Cutting look at ‘playing’ today’s black woman

Confessions of a Black Listed Woman: She Bellows tackles a number of intertwined themes looking at black femalehood today.

FINDING A WAY THROUGH: ‘She Bellows’ cast members Leorna Moya, Mbali Ka Ngwenya, Boitumelo Modise and Kgaogelo Monama at the National Arts Festival Picture: SINO MAJANGAZA

 

It tells a satirical story of four dolls (women), who are trapped at a Doll Expo under the ownership of the Doll Master (played by Dineo Komane).

The girls have been stripped of their native selves and transformed into man-made plastic figures up for bidding to wealthy men looking for sex.

Madam Doll Master has taken Proto Ho, who plays the role of a teacher, and her students Pussy Ho-Lala, Pretty Ho and Porky Ho under her wing.

She trains them to speak, act and think “white”.

At the back of the stage in a makeshift cage is Priscilla, who represents the African woman with her unkept afro and Xitsonga outfit. She is kept away from the girls because of her otherness, but becomes a central figure as the play unfolds.

With the knowledge of whiteness instilled in the dolls, a slip of the tongue from Pretty Ho, who uses Sesotho to express herself, leaves the other dolls bewildered.

They perform a cleansing ritual to punish her for being “the black that refuses to crack”.

Proto Ho says: “We are trying to be white, but since white is too far, we’ll settle for yellow.”

Speaking with the Dispatch, King William’s Town-born director Zimkhitha Kumbaca said: “The girls portray how black girls are towards one another today.

“The play encapsulates everything black women have been going through and their struggles right now.

“It portrays patriarchy from woman to woman. You’re told that you need to strip off this and that if you want to make it.”

 

The Doll Master then declares the Doll Expo open, and the dolls ready to be “tested and tried” by the gentlemen.

Unbeknown to her, though, is that she failed to fully brainwash the dolls as she had wished.

She leaves them, thinking the Expo will carry on, but instead the dolls engage in dialogue about their desire to be African women.

They approach Priscilla, also called “the monkey” because she’s regarded as primitive.

They inquire what they need to do in order to become African women and ask her to break them out of “doll mode”.

 

“Until when will we be plastic, blonde wig wearing, monotonous speaking, thinking, talking dolls?

“We need to break out of doll mode and become African women permanently,” Proto Ho says.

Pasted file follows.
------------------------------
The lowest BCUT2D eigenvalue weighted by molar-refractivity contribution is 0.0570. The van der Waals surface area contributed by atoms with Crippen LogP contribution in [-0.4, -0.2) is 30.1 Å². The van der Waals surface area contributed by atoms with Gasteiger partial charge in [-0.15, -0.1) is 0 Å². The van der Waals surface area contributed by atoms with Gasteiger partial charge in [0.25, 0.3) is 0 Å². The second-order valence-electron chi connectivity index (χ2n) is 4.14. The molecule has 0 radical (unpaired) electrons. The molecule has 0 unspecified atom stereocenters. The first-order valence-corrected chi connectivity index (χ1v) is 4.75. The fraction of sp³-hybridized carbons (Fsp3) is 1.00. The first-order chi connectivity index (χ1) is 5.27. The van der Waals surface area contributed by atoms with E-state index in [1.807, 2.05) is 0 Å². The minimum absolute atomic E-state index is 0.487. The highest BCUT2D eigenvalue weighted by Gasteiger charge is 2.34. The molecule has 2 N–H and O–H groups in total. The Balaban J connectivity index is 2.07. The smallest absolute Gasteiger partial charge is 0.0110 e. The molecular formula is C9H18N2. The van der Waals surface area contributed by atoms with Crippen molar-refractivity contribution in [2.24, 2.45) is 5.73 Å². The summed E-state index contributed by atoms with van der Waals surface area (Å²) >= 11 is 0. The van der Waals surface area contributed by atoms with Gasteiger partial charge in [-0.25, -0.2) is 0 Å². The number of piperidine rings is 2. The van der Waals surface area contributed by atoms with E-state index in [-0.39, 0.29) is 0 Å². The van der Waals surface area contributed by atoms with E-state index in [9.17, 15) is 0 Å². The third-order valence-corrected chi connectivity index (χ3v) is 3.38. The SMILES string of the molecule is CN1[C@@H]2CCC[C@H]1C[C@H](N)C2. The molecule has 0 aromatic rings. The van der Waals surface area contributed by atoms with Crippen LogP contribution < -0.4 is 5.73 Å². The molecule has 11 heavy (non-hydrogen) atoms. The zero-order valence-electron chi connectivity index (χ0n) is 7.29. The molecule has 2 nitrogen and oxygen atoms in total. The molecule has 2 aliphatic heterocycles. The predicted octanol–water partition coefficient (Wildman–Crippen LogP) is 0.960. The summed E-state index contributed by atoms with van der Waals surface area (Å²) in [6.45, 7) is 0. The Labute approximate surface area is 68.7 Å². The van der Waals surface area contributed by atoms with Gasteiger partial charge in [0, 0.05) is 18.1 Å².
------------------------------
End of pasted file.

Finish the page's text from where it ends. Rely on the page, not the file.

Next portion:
The beauty ideal is a key element significantly questioned in the play.

Priscilla is labelled the monkey because she does not match the “standard”. Because of her afro and her refusal to speak English she is labelled primitive.

 

“It starts at preschool”, Kumbaca said. “You begin to realise how much of an outsider you are.

“My age group came through at a time when blacks were being accepted into white schools for the first time. You feel the ‘otherness’.”

 

The play then progresses to unanticipated and startling scenes, as it gropes with issues burdening black womanhood in modern day times.

Sexuality, identity, rape culture and consent, social media, and the power of the female body are dealt with in a provocative and confrontational manner.

 

It touches extensively on abuse that goes unreported because the woman is told to grin and bear it, and stay.

“Marriage is the true home of the African woman. Do everything that he likes or else he will leave you. Stay in that loveless marriage.

“You won’t be happy but you’ll be married. You’ll be secure, and that security will make life easy.”

These are some of the words told to women who endure violent, loveless marriages.

 

The display of the female body as an object to be violated and used by men was portrayed so intensely that it left the audience feeling torn and uncomfortable.

 

The dolls’ desire to be African women opened a Pandora’s box of revelations which questioned and challenged views on femininity and identity.

As the girls go through a series of trance switches between being African and being plastic, reflections of all that is wrong in society are highlighted in a brutally forthright manner.

The line between being offended and amused were blurred, as the actresses held nothing back in this tell-all tale.

 

Confessions of a Black Listed Woman: She Bellows is an intense, satirical, gut-wrenching narration of societal truths with thought- provoking content that grips you long after the play has ended.

 

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